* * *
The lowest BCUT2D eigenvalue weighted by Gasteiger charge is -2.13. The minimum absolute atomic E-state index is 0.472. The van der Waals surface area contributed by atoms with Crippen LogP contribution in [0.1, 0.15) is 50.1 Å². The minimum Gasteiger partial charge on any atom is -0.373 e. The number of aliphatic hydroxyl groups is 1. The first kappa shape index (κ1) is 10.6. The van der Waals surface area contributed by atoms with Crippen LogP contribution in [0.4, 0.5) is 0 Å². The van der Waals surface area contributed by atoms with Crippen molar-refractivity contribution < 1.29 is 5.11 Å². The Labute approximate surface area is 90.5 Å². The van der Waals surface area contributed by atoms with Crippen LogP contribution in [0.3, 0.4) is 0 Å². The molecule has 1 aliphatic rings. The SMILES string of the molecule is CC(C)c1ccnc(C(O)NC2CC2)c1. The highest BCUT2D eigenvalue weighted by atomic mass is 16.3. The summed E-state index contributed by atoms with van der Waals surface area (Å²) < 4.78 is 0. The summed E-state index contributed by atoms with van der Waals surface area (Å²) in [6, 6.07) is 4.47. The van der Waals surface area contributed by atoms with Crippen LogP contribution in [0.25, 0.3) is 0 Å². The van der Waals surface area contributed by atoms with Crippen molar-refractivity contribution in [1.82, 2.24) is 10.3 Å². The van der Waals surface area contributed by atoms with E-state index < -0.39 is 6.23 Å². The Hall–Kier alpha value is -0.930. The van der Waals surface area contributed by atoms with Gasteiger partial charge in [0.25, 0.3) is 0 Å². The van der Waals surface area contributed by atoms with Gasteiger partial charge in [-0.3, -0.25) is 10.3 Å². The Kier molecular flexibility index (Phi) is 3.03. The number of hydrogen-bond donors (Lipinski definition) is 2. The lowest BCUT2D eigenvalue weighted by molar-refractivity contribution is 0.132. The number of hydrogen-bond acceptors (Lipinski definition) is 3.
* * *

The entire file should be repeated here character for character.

The lowest BCUT2D eigenvalue weighted by Gasteiger charge is -2.13. The minimum absolute atomic E-state index is 0.472. The van der Waals surface area contributed by atoms with Crippen LogP contribution in [0.1, 0.15) is 50.1 Å². The minimum Gasteiger partial charge on any atom is -0.373 e. The number of aliphatic hydroxyl groups is 1. The first kappa shape index (κ1) is 10.6. The van der Waals surface area contributed by atoms with Crippen LogP contribution in [0.4, 0.5) is 0 Å². The van der Waals surface area contributed by atoms with Crippen molar-refractivity contribution < 1.29 is 5.11 Å². The Labute approximate surface area is 90.5 Å². The van der Waals surface area contributed by atoms with Crippen LogP contribution in [0.3, 0.4) is 0 Å². The molecule has 1 aliphatic rings. The SMILES string of the molecule is CC(C)c1ccnc(C(O)NC2CC2)c1. The highest BCUT2D eigenvalue weighted by atomic mass is 16.3. The summed E-state index contributed by atoms with van der Waals surface area (Å²) < 4.78 is 0. The summed E-state index contributed by atoms with van der Waals surface area (Å²) in [6, 6.07) is 4.47. The van der Waals surface area contributed by atoms with Crippen LogP contribution in [0.25, 0.3) is 0 Å². The van der Waals surface area contributed by atoms with Crippen molar-refractivity contribution in [1.82, 2.24) is 10.3 Å². The van der Waals surface area contributed by atoms with E-state index < -0.39 is 6.23 Å². The Hall–Kier alpha value is -0.930. The van der Waals surface area contributed by atoms with Gasteiger partial charge in [0.25, 0.3) is 0 Å². The van der Waals surface area contributed by atoms with Gasteiger partial charge in [-0.3, -0.25) is 10.3 Å². The Kier molecular flexibility index (Phi) is 3.03. The number of hydrogen-bond donors (Lipinski definition) is 2. The lowest BCUT2D eigenvalue weighted by molar-refractivity contribution is 0.132. The number of hydrogen-bond acceptors (Lipinski definition) is 3.